August 19 - 26, 1998

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It sure is nice to have a day in which we can breathe. The high humidity and heat make it hard for those with heart and lung problems...and it isn't so great for arthritics, either. For two nights now I've been able to turn off the air conditioner, open the window and have the birdies wake me up in the morning. I love my air-conditioner, but dread seeing what the bill will be for having it on night and day. Ah, well! There is no free lunch, everything we want has a cost, in money, in time, in my age I ought to know that.

The news media and many other publications are getting more concerned about the inefficiencies of HMO's and while I seem to zero in on this subject quite often it is imperative that you know what to do.

In the first place do not change from a Medigap policy unless you simply can't afford it.

The prices go up on the premiums, but you have much more control over the treatment you can get. Of course when the budget gets so tight that you are short of food, talk to someone who can help you. There are solutions for keeping a policy you might not be able to renew if you go off it. Perhaps your children or more successful siblings can help with the policy costs. An HMO which younger persons have through their employers is one the insurers want. Those in the Third Age are not adored. Recent news stories are not happy about the financial losses of all the big insurers and the threat of premiums on the HMOs (which has been their big selling point) are threatened, along with elimination of some benefits or limitation of eye care, hearing care, etc., etc., are being considered for January l, l999.

There is also the restriction that HMO holders cannot sue the companies for malpractice or neglect. If you are interested in seeing that this present restriction is eliminated, contact your state legislator and ask him/her to vote to pass this important bill and to line up their friends in the legislature to see that this unfair restriction is removed. This was part of the original legislation for HMOs and is discrimination against us.

I was given a cartoon by a client who is very good at keeping me posted on legislative items. It stated simply that HMO has a different meaning now...Healthy Members Only.

We Third Agers have many ailments, which doctors and the pill producers manage to keep at bay. In addition the life span has been extended so that we are living with these ailments a lot longer than when Medicare was first offered. HMOs do not come close to solving this dilemma. And we must be ever watchful that whatever is passed in the legislature benefits us.

I know that some of you feel the volunteer opportunities offered you are not up to your abilities and that you wish for things a bit more challenging. Superior Court needs your help at the information booth. There appear to be some perks, such as free parking for those with cars...on a bus line for those without cars, and of course Dial-A- Ride will let you off at the Washington St. Courthouse. Ideally two people work together at the information booth. Sounds great for a man and wife, or two buddies who like to share. Hours are 9 am to 11 am.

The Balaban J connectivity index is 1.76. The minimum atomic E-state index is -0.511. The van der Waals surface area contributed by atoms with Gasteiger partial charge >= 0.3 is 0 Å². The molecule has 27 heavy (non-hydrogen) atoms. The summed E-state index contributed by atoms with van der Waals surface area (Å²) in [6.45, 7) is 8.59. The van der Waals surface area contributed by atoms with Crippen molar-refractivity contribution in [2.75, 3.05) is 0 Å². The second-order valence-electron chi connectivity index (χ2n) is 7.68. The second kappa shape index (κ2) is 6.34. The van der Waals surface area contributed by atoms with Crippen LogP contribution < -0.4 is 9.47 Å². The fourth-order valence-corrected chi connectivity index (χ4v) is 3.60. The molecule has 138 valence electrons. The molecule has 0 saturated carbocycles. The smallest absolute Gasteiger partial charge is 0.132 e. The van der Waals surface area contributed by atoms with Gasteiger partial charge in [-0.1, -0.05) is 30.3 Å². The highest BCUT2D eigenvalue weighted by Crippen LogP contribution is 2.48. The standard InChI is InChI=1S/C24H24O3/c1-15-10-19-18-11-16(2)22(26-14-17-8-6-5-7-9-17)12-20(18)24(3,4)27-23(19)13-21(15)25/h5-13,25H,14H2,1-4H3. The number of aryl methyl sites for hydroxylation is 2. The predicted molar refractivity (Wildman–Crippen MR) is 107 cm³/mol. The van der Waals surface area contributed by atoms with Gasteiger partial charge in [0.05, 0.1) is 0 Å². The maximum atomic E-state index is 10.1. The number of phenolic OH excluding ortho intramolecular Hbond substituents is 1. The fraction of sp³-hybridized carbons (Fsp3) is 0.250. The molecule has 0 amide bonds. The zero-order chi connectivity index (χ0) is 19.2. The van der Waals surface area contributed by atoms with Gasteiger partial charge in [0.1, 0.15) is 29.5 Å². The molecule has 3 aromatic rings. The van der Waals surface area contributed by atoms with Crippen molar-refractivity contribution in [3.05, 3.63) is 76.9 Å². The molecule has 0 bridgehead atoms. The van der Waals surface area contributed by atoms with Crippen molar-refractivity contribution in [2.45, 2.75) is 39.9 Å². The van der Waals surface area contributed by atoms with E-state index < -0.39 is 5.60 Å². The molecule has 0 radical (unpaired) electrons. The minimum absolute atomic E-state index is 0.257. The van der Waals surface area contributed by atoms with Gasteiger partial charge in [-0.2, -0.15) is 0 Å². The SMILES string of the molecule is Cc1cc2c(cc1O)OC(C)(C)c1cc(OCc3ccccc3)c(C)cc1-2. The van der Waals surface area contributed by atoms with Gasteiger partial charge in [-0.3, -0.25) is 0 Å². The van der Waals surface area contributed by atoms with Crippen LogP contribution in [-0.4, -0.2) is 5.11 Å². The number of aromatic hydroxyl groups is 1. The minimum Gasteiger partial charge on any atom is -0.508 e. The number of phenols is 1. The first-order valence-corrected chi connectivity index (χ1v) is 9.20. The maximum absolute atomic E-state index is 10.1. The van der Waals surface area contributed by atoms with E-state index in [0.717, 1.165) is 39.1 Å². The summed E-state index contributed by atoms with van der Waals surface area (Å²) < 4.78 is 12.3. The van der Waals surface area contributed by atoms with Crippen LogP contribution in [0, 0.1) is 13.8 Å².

You should like to meet people, have an interest in court procedures and have good hearing as the courthouse lobby can be noisy. Please call Roseanne Purtill at 560-8350 for more information.

Another warning has come across my desk about telephone scams. The caller identifies himself as an AT&T service technician testing your line. He asks you to punch the number 9, then 0, then the pound sign #. Please don't do it, because you could find that this opens your line to his making dozens of long distance calls which will be charged to you.

It is very good to remember that any time anybody, no matter how sincere they sound, wants you to do something, simply say, "Not Interested" and hang up. You can save yourself a lot of grief.

Is a Reverse Mortgage a solution for you? I keep reading about the usefulness of these which primarily provide monthly income to home owners, with fully paid up mortgages, an opportunity to get monthly payments from a bank for essential home repairs, chronic illness of a member of the family requiring costly home care or for other reasonable problems.

There are restrictions such as applicants must be over age 70. Only a portion of the worth of the house can be used, and there is then a lien against the house when it is sold. Those who think this type of financial assistance is going to "save the house for the children" need to study the entire project very carefully. Installing easy access ramps for disabled can make a home less saleable at a later date. A deteriorating neighborhood or even a neighborhood changing from residential to something else, can be a problem. The monthly payment is a very persuasive argument but longer life can change the original basis. Just be sure you have examined all the angles and asked all the right questions.

Talk with you next issue.

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